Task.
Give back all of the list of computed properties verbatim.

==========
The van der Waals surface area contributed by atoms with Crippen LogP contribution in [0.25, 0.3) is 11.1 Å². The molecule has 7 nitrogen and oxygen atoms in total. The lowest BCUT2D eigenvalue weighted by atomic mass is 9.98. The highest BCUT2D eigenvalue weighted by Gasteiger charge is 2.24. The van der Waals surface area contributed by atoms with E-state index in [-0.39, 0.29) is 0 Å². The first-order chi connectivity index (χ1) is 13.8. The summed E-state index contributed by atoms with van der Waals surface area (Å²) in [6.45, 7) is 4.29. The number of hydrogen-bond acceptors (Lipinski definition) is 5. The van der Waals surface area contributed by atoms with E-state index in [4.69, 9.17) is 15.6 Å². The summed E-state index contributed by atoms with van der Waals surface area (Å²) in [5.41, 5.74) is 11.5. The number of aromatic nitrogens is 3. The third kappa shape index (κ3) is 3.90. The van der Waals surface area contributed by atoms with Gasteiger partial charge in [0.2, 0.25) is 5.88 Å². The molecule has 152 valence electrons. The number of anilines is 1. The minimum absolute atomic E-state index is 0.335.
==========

The van der Waals surface area contributed by atoms with Crippen LogP contribution in [0.25, 0.3) is 11.1 Å². The molecule has 7 nitrogen and oxygen atoms in total. The lowest BCUT2D eigenvalue weighted by atomic mass is 9.98. The highest BCUT2D eigenvalue weighted by Gasteiger charge is 2.24. The van der Waals surface area contributed by atoms with E-state index in [-0.39, 0.29) is 0 Å². The first-order chi connectivity index (χ1) is 13.8. The summed E-state index contributed by atoms with van der Waals surface area (Å²) in [6.45, 7) is 4.29. The number of hydrogen-bond acceptors (Lipinski definition) is 5. The van der Waals surface area contributed by atoms with E-state index in [4.69, 9.17) is 15.6 Å². The summed E-state index contributed by atoms with van der Waals surface area (Å²) in [5.41, 5.74) is 11.5. The number of aromatic nitrogens is 3. The third kappa shape index (κ3) is 3.90. The van der Waals surface area contributed by atoms with Gasteiger partial charge in [0.2, 0.25) is 5.88 Å². The molecule has 152 valence electrons. The number of anilines is 1. The minimum absolute atomic E-state index is 0.335.